This is important because it removes the sweaty veneer of ideological excess. While I love it when I’m certain about something, I realize those are rare moments in life. You cannot be certain about all things. As an agnostic, I do not call myself an atheist, because, to put it simply, “I don’t know.” For all I know there is a god, and it’s some dude in Jersey named Ned. True, I’ve pretty much discounted this theory — Ned has bad skin and a Beatle-do, qualities rarely associated with the divine. But the point is: I can’t be 100 percent sure. So I punt.
I will comment on his “agnosticism” in a bit, but first…
While I have enjoyed his contributions to Conservatarian though, I have to say this is one of the worse positions I have seen him take. And let me be clear… I am saying this NOT because he rejects “God” (Ned), but that he puts criteria on a position that is impossible in most fields of study (physics, biochemistry, philosophy, politics… you name it).
Making wise decisions always depends on various factors even though it does not provide us with 100% guarantee. So since we are primarily dealing with evidences garnered from history, science, philosophy, fulfilled prophecy, and the like… there is no silver bullet.
There is a way to approach this as almost all person’s do (in their personal life or professional life). Just like a case in court so-to is the cumulative gathering through reason and logic evidences in a way that a strong case for God is made.
Even in a court situation, a case is made that sways a jury one way in order to not make a life-or-death ruling (in the case of a 1st degree murder trial), but to make a choice “beyond reasonable doubt.” Here is a great comment in an article on STAND TO REASON’S site:
The jury is asked if the evidence shows that the defendant is probably guilty.
It is to the evidence introduced in this trial, and to it alone, that you are to look for that proof.
The standard of probability is not “100% certainly guilty”; it is “guilty beyond a reasonable doubt.
A reasonable doubt as to the guilt of the defendant may arise from the evidence, conflict in the evidence, or the lack of evidence.
If you have a reasonable doubt, you should find the defendant not guilty. If you have no reasonable doubt, you should find the defendant guilty.
Evidence beyond a reasonable doubt. That’s it. That’s all. Nothing about faith.
In life, not just in the jury box, we are forced to make decisions with incomplete information, but we are never forced to go beyond evidence.
Andy Banister explains this concept with a walk through the woods:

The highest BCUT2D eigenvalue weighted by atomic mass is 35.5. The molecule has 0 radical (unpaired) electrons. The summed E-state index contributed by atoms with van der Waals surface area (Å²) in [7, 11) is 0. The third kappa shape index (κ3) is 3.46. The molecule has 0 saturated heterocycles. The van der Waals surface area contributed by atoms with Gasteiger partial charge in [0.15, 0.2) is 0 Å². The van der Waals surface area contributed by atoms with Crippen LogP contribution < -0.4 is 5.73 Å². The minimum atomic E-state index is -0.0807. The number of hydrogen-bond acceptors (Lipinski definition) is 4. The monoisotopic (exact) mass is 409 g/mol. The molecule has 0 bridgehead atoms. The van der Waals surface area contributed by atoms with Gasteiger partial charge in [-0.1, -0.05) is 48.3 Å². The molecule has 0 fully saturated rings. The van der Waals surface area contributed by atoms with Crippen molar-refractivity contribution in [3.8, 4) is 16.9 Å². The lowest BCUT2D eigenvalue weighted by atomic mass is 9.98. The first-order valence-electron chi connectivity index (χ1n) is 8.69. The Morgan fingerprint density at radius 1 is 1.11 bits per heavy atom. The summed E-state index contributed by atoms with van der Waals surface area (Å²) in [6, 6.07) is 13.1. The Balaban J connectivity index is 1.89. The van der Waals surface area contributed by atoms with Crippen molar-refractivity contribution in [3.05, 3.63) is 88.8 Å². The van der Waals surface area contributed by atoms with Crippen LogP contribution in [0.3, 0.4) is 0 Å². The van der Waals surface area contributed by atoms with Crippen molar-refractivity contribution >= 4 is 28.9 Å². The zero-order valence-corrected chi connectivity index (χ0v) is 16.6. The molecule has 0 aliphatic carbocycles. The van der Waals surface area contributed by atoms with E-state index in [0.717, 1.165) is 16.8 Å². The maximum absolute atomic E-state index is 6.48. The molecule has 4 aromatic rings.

It is easy to see that Mr. Gutfeld is creating an impossible plateau for one to reach that no field of study, whether the sciences or law (except maybe mathematics), can ever dream to attain. Perfection ~ something Greg should be familiar with rejecting and warning others about. That is, Utopian ideals and goals. In making this impossible 100% claim he defines God in such a way that evidence for His existence — not Ned, but the real Creator of the space-time-continuum — is defined out of existence. Greg essentially presupposes that God out of existence.
To wit, I will turn my attention to Greg Gutfeld’s “agnosticism.” He has repeatedly said “I don’t know.” In the video at the top of this post he says right after the “practical joke” comment “that we will never know.” That is not an agnostic position. Professor Budziszewski explains:
“To say that we cannot know anything about God is to say something about God; it is to say that if there is a God, he is unknowable. But in that case, he is not entirely unknowable, for the agnostic certainly thinks that we can know one thing about him: That nothing else can be known about him. Unfortunately, the position that we can know exactly one thing about God – his unknowability in all respects except this – is equally unsupportable, for why should this one thing be an exception? How could we know that any possible God would be of such a nature that nothing else could be known about him? On what basis could we rule out his knowability in all other respects but this one? The very attempt to justify the claim confutes it, for the agnostic would have to know a great many things about God in order to know he that couldn’t know anything else about him.”
J. Budziszewski, found in Norman Geisler & Paul Hoffman, eds., Why I Am a Christian: Leading Thinkers Explain Why They Believe, revised ed. (Grand Rapids, MI: Baker Books, 2001), 58